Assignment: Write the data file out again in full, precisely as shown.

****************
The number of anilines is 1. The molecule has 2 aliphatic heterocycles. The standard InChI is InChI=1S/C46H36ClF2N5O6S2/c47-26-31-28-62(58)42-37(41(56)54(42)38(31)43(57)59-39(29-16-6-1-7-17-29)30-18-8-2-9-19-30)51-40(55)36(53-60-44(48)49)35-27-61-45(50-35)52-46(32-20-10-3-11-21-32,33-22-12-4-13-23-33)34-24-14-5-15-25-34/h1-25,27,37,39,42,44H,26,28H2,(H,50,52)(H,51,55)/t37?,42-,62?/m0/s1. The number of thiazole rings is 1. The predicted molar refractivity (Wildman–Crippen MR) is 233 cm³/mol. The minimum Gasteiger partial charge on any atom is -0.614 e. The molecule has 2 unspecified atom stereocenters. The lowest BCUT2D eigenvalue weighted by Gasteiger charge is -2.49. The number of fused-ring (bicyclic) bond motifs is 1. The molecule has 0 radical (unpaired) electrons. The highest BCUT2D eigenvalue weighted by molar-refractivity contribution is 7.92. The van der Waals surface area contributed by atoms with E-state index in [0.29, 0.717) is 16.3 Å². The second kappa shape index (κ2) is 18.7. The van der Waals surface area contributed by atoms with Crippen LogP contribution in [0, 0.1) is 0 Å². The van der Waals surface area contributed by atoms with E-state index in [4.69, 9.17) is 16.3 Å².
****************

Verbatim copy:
The number of anilines is 1. The molecule has 2 aliphatic heterocycles. The standard InChI is InChI=1S/C46H36ClF2N5O6S2/c47-26-31-28-62(58)42-37(41(56)54(42)38(31)43(57)59-39(29-16-6-1-7-17-29)30-18-8-2-9-19-30)51-40(55)36(53-60-44(48)49)35-27-61-45(50-35)52-46(32-20-10-3-11-21-32,33-22-12-4-13-23-33)34-24-14-5-15-25-34/h1-25,27,37,39,42,44H,26,28H2,(H,50,52)(H,51,55)/t37?,42-,62?/m0/s1. The number of thiazole rings is 1. The predicted molar refractivity (Wildman–Crippen MR) is 233 cm³/mol. The minimum Gasteiger partial charge on any atom is -0.614 e. The molecule has 2 unspecified atom stereocenters. The lowest BCUT2D eigenvalue weighted by Gasteiger charge is -2.49. The number of fused-ring (bicyclic) bond motifs is 1. The molecule has 0 radical (unpaired) electrons. The highest BCUT2D eigenvalue weighted by molar-refractivity contribution is 7.92. The van der Waals surface area contributed by atoms with E-state index in [0.29, 0.717) is 16.3 Å². The second kappa shape index (κ2) is 18.7. The van der Waals surface area contributed by atoms with Crippen LogP contribution in [0, 0.1) is 0 Å². The van der Waals surface area contributed by atoms with E-state index in [4.69, 9.17) is 16.3 Å².